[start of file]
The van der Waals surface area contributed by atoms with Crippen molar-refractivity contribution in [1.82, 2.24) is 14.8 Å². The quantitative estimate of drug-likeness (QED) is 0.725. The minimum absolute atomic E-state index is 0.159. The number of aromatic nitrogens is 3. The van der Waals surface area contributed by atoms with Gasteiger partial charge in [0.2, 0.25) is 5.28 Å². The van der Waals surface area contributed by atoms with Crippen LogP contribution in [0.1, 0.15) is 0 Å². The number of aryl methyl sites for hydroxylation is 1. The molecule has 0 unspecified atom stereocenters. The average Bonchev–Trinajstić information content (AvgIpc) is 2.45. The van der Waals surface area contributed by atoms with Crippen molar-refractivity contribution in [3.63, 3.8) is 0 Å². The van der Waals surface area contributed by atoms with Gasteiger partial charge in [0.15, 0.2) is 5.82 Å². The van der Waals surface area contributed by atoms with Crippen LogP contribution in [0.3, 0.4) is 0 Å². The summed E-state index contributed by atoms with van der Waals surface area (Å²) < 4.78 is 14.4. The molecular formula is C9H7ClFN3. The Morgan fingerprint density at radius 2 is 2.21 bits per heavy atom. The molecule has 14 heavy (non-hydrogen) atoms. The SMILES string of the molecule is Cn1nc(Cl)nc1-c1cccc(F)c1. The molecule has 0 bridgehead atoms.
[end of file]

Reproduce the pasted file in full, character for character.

The van der Waals surface area contributed by atoms with Crippen molar-refractivity contribution in [1.82, 2.24) is 14.8 Å². The quantitative estimate of drug-likeness (QED) is 0.725. The minimum absolute atomic E-state index is 0.159. The number of aromatic nitrogens is 3. The van der Waals surface area contributed by atoms with Gasteiger partial charge in [0.2, 0.25) is 5.28 Å². The van der Waals surface area contributed by atoms with Crippen LogP contribution in [0.1, 0.15) is 0 Å². The number of aryl methyl sites for hydroxylation is 1. The molecule has 0 unspecified atom stereocenters. The average Bonchev–Trinajstić information content (AvgIpc) is 2.45. The van der Waals surface area contributed by atoms with Crippen molar-refractivity contribution in [3.63, 3.8) is 0 Å². The van der Waals surface area contributed by atoms with Gasteiger partial charge in [0.15, 0.2) is 5.82 Å². The van der Waals surface area contributed by atoms with Crippen LogP contribution in [0.3, 0.4) is 0 Å². The summed E-state index contributed by atoms with van der Waals surface area (Å²) < 4.78 is 14.4. The molecular formula is C9H7ClFN3. The Morgan fingerprint density at radius 2 is 2.21 bits per heavy atom. The molecule has 14 heavy (non-hydrogen) atoms. The SMILES string of the molecule is Cn1nc(Cl)nc1-c1cccc(F)c1. The molecule has 0 bridgehead atoms.